New US Arctic vessel shipshape scientists report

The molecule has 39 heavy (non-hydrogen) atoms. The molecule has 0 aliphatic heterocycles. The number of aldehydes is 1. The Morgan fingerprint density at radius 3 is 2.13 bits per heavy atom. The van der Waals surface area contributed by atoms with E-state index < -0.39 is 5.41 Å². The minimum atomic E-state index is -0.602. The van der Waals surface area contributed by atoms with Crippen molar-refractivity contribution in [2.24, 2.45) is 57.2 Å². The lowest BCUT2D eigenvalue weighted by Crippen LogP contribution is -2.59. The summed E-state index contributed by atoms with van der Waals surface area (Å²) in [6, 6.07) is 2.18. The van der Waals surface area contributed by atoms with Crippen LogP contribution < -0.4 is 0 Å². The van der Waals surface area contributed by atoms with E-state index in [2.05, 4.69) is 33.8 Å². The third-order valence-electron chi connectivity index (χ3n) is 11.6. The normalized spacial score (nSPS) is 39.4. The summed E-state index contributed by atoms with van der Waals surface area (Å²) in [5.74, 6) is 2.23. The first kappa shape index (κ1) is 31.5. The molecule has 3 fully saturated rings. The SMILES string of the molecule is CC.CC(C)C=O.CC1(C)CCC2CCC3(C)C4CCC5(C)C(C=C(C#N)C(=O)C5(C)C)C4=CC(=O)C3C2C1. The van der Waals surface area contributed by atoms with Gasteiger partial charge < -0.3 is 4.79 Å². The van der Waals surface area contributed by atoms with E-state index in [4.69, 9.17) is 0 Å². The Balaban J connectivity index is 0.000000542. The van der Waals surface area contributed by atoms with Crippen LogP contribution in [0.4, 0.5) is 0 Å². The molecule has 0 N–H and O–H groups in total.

first_img Sign up for our daily newsletter Get more great content like this delivered right to you! Country Country * Afghanistan Aland Islands Albania Algeria Andorra Angola Anguilla Antarctica Antigua and Barbuda Argentina Armenia Aruba Australia Austria Azerbaijan Bahamas Bahrain Bangladesh Barbados Belarus Belgium Belize Benin Bermuda Bhutan Bolivia, Plurinational State of Bonaire, Sint Eustatius and Saba Bosnia and Herzegovina Botswana Bouvet Island Brazil British Indian Ocean Territory Brunei Darussalam Bulgaria Burkina Faso Burundi Cambodia Cameroon Canada Cape Verde Cayman Islands Central African Republic Chad Chile China Christmas Island Cocos (Keeling) Islands Colombia Comoros Congo Congo, the Democratic Republic of the Cook Islands Costa Rica Cote d’Ivoire Croatia Cuba Curaçao Cyprus Czech Republic Denmark Djibouti Dominica Dominican Republic Ecuador Egypt El Salvador Equatorial Guinea Eritrea Estonia Ethiopia Falkland Islands (Malvinas) Faroe Islands Fiji Finland France French Guiana French Polynesia French Southern Territories Gabon Gambia Georgia Germany Ghana Gibraltar Greece Greenland Grenada Guadeloupe Guatemala Guernsey Guinea Guinea-Bissau Guyana Haiti Heard Island and McDonald Islands Holy See (Vatican City State) Honduras Hungary Iceland India Indonesia Iran, Islamic Republic of Iraq Ireland Isle of Man Israel Italy Jamaica Japan Jersey Jordan Kazakhstan Kenya Kiribati Korea, Democratic People’s Republic of Korea, Republic of Kuwait Kyrgyzstan Lao People’s Democratic Republic Latvia Lebanon Lesotho Liberia Libyan Arab Jamahiriya Liechtenstein Lithuania Luxembourg Macao Macedonia, the former Yugoslav Republic of Madagascar Malawi Malaysia Maldives Mali Malta Martinique Mauritania Mauritius Mayotte Mexico Moldova, Republic of Monaco Mongolia Montenegro Montserrat Morocco Mozambique Myanmar Namibia Nauru Nepal Netherlands New Caledonia New Zealand Nicaragua Niger Nigeria Niue Norfolk Island Norway Oman Pakistan Palestine Panama Papua New Guinea Paraguay Peru Philippines Pitcairn Poland Portugal Qatar Reunion Romania Russian Federation Rwanda Saint Barthélemy Saint Helena, Ascension and Tristan da Cunha Saint Kitts and Nevis Saint Lucia Saint Martin (French part) Saint Pierre and Miquelon Saint Vincent and the Grenadines Samoa San Marino Sao Tome and Principe Saudi Arabia Senegal Serbia Seychelles Sierra Leone Singapore Sint Maarten (Dutch part) Slovakia Slovenia Solomon Islands Somalia South Africa South Georgia and the South Sandwich Islands South Sudan Spain Sri Lanka Sudan Suriname Svalbard and Jan Mayen Swaziland Sweden Switzerland Syrian Arab Republic Taiwan Tajikistan Tanzania, United Republic of Thailand Timor-Leste Togo Tokelau Tonga Trinidad and Tobago Tunisia Turkey Turkmenistan Turks and Caicos Islands Tuvalu Uganda Ukraine United Arab Emirates United Kingdom United States Uruguay Uzbekistan Vanuatu Venezuela, Bolivarian Republic of Vietnam Virgin Islands, British Wallis and Futuna Western Sahara Yemen Zambia Zimbabwe Email Seaman Sikuliaq reporting for duty, Captain. The low rumbling of the engine of the RV Sikuliaq was music to ocean scientists’ ears last week during a 23-day cruise to test how the newest addition to the U.S. oceanographic fleet handled icy seas. Starting from Dutch Harbor on the Aleutian island of Amaknak in Alaska, the ship ventured north into so-called ten-tenths sea ice—the name shiphands give to a sea ice coating that stretches to the horizon.The 80-meter-long Sikuliaq is not an icebreaker, but its hardened hull is rated to move through sea ice as thick as 0.8 m. And it “crunched” smoothly through ice it encountered during various trial procedures, reports chief scientist Carin Ashjian, a biological oceanographer from the Woods Hole Oceanographic Institution (WHOI) in Massachusetts. (The ship moved easily through 0.5 m-thick solid ice, but was stopped by stacked “rafting” ice that was 1.5 m thick. For images of the ship in action, see 1:53 in the video below.)center_img Click to view the privacy policy. Required fields are indicated by an asterisk (*) Other aspects of the $200 million ship’s facilities impressed the science crew aboard. Winches delivered sampling and sensory equipment smoothly in ice and water, and crews successfully exited the ship on foot to take samples from surrounding ice. Inside the nearly 3500-gross-ton vessel, large decks and spacious lab areas had scientists salivating. “She’s a great ship, and a great addition to the U.S. science fleet,” Ashjian says. The ship has about 24 berths for scientists, in addition to a crew of about 20, and has a range of about 30,000 kilometers.Previously, U.S. scientists have relied on the Coast Guard’s Healy icebreaker for access to the Arctic. Now, Sikuliaq will allow scientists to access icy areas during the fall and spring “shoulder seasons” that other existing vessels generally avoid. “She opens the southern parts of the Bering Sea during those times of year,” Ashjian says.WHOI oceanographer Sam Laney was particularly interested in the scientific possibilities that will allow. “Since people don’t get a lot of opportunities to come up here in the Bering Sea this early in the year, we don’t have a lot of data on what phytoplankton species are ‘early risers’, i.e., species that do especially well in early spring. These would be analogous to crocuses or daffodils on land: the plants that you see blooming earliest in the year,” he wrote in a blog post during the cruise.Laney tested some new sampling equipment during a foray with other scientists off the ship and onto the ice. A few graduate students took samples that might inform their dissertations, Ashjian says. But the real science will begin in July, when Sikuliaq finally begins research operations in icy seas during a fall cruise back to the edge of the sea ice.last_img read more